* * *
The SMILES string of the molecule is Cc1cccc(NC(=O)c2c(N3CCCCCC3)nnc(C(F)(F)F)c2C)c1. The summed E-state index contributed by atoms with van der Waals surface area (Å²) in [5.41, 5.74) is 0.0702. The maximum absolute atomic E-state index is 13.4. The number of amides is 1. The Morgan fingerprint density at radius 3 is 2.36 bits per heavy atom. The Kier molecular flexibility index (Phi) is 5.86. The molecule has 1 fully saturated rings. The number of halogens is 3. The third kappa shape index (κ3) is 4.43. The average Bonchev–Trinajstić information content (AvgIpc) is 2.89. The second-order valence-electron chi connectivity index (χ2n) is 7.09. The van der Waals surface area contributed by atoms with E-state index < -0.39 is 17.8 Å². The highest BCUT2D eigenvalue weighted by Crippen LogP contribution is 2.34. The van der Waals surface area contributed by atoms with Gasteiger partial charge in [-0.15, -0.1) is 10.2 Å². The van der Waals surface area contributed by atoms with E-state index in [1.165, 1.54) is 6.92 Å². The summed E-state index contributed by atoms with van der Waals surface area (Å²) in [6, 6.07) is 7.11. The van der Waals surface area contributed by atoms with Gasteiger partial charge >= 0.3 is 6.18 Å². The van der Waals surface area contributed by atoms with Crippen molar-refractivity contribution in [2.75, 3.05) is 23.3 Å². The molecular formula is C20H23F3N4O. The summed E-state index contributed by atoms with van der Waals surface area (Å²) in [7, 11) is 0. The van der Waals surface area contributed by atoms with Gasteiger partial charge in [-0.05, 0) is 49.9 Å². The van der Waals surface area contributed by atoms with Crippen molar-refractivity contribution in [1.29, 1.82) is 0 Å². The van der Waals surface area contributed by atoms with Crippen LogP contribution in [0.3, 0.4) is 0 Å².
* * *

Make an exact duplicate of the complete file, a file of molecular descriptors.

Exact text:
The SMILES string of the molecule is Cc1cccc(NC(=O)c2c(N3CCCCCC3)nnc(C(F)(F)F)c2C)c1. The summed E-state index contributed by atoms with van der Waals surface area (Å²) in [5.41, 5.74) is 0.0702. The maximum absolute atomic E-state index is 13.4. The number of amides is 1. The Morgan fingerprint density at radius 3 is 2.36 bits per heavy atom. The Kier molecular flexibility index (Phi) is 5.86. The molecule has 1 fully saturated rings. The number of halogens is 3. The third kappa shape index (κ3) is 4.43. The average Bonchev–Trinajstić information content (AvgIpc) is 2.89. The second-order valence-electron chi connectivity index (χ2n) is 7.09. The van der Waals surface area contributed by atoms with E-state index < -0.39 is 17.8 Å². The highest BCUT2D eigenvalue weighted by Crippen LogP contribution is 2.34. The van der Waals surface area contributed by atoms with Gasteiger partial charge in [-0.15, -0.1) is 10.2 Å². The van der Waals surface area contributed by atoms with E-state index in [1.165, 1.54) is 6.92 Å². The summed E-state index contributed by atoms with van der Waals surface area (Å²) in [6, 6.07) is 7.11. The van der Waals surface area contributed by atoms with Gasteiger partial charge >= 0.3 is 6.18 Å². The van der Waals surface area contributed by atoms with Crippen molar-refractivity contribution in [2.75, 3.05) is 23.3 Å². The molecular formula is C20H23F3N4O. The summed E-state index contributed by atoms with van der Waals surface area (Å²) in [7, 11) is 0. The van der Waals surface area contributed by atoms with Gasteiger partial charge in [-0.05, 0) is 49.9 Å². The van der Waals surface area contributed by atoms with Crippen molar-refractivity contribution in [1.29, 1.82) is 0 Å². The van der Waals surface area contributed by atoms with Crippen LogP contribution in [0.3, 0.4) is 0 Å².